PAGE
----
The first group wants the truth, the second group does not. The first is free but not convinced of it, the second group doesn't want freedom. The first group would love dad if their own ignorance didn't get in the way, the second group wouldn't even with ignorance removed. The first group rejoices in goodness, the second group rejoices in unrighteous. The first group concurs with the law in the inner man, the second group hates it and anyone or anything that resembles it. The first group wants a good dad but for various reasons struggles to see him that way, the second group doesn't want a good dad at all but indoctrinates themselves and others that dad doesn't even exist. The first group tries to grapple with the truth and struggles with doubt, the second group knows enough of the truth to not want it and they choose to believe a lie to preserve their way of life.


I hope you guys realize the reason I can write this analogy is from my own experience of struggling with doubt. I'm the one flipping the switch on and off and concluding based on a burnt out light bulb God is angry with me. But here's the thing... we're not the first to make such crazy conclusions. The author of Psalm 77 did this very same thing. In his viewing of his circumstances he concluded that either a.) God has forgotten to be gracious to him or b.) God has deliberately in anger withdrawn His compassion from him (Psalm 77:9). Keep in mind this is a writer of the bible, and we know all scripture is men moved by the Holy Spirit who wrote (2 Pet. 1:21, 2 Tim. 3:16), so it is most definitely possible to be indwelled and yet feel like God has rejected you. It doesn't mean He has however.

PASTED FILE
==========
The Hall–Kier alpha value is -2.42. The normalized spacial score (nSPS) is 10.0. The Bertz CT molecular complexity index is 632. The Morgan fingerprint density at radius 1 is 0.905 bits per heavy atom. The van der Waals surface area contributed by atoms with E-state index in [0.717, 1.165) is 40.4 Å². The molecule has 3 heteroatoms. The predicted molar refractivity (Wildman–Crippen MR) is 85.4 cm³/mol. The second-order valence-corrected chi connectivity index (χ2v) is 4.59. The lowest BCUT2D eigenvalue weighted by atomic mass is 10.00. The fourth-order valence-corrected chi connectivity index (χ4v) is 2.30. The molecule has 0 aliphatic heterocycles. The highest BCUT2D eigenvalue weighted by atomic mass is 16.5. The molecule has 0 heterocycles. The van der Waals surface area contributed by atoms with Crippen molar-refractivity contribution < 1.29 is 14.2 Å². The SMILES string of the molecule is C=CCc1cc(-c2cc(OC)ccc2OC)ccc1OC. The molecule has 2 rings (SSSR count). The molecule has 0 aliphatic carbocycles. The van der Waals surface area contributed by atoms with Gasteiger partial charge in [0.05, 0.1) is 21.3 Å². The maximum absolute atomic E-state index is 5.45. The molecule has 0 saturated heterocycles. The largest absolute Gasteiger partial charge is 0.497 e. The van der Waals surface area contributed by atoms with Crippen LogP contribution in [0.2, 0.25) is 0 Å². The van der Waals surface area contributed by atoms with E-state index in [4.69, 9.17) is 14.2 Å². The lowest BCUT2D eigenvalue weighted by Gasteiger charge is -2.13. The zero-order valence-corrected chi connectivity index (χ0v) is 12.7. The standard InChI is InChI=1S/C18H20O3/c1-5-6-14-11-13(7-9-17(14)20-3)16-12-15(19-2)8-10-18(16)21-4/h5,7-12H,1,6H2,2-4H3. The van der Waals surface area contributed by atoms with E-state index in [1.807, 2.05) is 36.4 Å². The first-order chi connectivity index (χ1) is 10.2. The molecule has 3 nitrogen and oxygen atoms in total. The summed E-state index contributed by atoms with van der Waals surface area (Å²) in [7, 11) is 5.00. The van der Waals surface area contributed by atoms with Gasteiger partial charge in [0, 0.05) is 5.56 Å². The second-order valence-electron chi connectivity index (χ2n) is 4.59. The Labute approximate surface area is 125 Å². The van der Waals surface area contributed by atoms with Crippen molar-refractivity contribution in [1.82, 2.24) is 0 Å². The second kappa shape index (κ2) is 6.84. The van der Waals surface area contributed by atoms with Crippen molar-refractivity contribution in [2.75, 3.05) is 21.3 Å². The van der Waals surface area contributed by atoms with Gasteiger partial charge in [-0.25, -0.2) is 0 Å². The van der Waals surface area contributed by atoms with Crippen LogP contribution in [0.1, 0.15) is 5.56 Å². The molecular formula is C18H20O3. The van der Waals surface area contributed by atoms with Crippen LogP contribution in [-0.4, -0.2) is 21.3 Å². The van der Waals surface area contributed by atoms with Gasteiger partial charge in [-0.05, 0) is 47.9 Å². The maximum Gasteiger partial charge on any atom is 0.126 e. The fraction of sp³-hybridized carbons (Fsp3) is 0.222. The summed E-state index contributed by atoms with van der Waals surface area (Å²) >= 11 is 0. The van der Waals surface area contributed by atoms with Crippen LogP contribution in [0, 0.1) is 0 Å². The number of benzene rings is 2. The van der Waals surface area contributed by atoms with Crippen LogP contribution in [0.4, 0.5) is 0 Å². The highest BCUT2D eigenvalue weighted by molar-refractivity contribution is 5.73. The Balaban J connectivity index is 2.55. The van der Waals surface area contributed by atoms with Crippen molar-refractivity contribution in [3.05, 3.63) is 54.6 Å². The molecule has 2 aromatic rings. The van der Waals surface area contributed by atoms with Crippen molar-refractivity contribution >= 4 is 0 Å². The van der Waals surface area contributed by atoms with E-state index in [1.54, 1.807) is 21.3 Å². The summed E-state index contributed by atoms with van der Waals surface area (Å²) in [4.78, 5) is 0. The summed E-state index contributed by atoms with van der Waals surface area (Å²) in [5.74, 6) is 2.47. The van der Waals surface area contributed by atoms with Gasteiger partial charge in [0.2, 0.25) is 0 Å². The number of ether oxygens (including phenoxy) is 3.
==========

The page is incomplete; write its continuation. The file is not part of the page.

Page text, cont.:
How much faith does it take to be saved? Well desperate as you are let me ask you this. Are you willing to let Jesus save you? Since you are here I'm confident you've answered yes. In fact, I'd bet over the years you've probably cried out to God, probably more than once. But once is all it takes and it doesn't require you being all gushy or joyful. One of the shortest salvation prayers I've heard was "fine". Would God save a person for such a prayer? Yes He would. Why? Because God wants to save (Eze. 18:23, 32, 2 Pet. 3:9, 1 Tim. 2:3-4, 1 Tim. 4:10, Heb. 2:9, Luke 6:35, 19:10, Matt. 22:10) and it has nothing to do with your being worth it or having anything to contribute or repay Him with (Matt. 5:3, 22:10, Phil. 3:8, Isa. 64:6). If God only ever saved you from Hell but got nothing in return He would rejoice. Why? Because that's who He is (1 John 4:8,16). So How much faith does it take to be saved?